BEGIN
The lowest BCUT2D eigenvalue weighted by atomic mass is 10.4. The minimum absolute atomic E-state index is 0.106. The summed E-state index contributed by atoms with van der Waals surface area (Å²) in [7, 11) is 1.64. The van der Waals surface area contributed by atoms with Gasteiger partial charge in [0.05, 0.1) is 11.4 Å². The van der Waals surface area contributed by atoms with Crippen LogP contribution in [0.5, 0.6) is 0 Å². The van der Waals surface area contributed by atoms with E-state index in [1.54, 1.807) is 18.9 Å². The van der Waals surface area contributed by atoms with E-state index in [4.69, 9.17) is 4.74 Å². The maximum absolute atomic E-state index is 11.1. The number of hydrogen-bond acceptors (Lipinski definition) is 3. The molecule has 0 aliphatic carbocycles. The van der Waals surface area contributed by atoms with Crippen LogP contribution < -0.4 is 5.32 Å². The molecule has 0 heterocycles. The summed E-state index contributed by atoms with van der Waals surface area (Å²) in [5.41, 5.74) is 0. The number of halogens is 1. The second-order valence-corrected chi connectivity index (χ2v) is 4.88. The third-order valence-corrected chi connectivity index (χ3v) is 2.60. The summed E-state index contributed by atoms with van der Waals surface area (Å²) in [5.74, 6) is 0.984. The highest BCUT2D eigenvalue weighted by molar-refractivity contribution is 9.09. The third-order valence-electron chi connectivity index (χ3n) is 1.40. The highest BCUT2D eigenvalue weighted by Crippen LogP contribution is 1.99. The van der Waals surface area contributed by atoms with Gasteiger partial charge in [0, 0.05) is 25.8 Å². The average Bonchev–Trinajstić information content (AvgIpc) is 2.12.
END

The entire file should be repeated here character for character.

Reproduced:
The lowest BCUT2D eigenvalue weighted by atomic mass is 10.4. The minimum absolute atomic E-state index is 0.106. The summed E-state index contributed by atoms with van der Waals surface area (Å²) in [7, 11) is 1.64. The van der Waals surface area contributed by atoms with Gasteiger partial charge in [0.05, 0.1) is 11.4 Å². The van der Waals surface area contributed by atoms with Crippen LogP contribution in [0.5, 0.6) is 0 Å². The van der Waals surface area contributed by atoms with E-state index in [1.54, 1.807) is 18.9 Å². The van der Waals surface area contributed by atoms with E-state index in [4.69, 9.17) is 4.74 Å². The maximum absolute atomic E-state index is 11.1. The number of hydrogen-bond acceptors (Lipinski definition) is 3. The molecule has 0 aliphatic carbocycles. The van der Waals surface area contributed by atoms with Crippen LogP contribution < -0.4 is 5.32 Å². The molecule has 0 heterocycles. The summed E-state index contributed by atoms with van der Waals surface area (Å²) in [5.41, 5.74) is 0. The number of halogens is 1. The second-order valence-corrected chi connectivity index (χ2v) is 4.88. The third-order valence-corrected chi connectivity index (χ3v) is 2.60. The summed E-state index contributed by atoms with van der Waals surface area (Å²) in [5.74, 6) is 0.984. The highest BCUT2D eigenvalue weighted by molar-refractivity contribution is 9.09. The third-order valence-electron chi connectivity index (χ3n) is 1.40. The highest BCUT2D eigenvalue weighted by Crippen LogP contribution is 1.99. The van der Waals surface area contributed by atoms with Gasteiger partial charge in [0, 0.05) is 25.8 Å². The average Bonchev–Trinajstić information content (AvgIpc) is 2.12.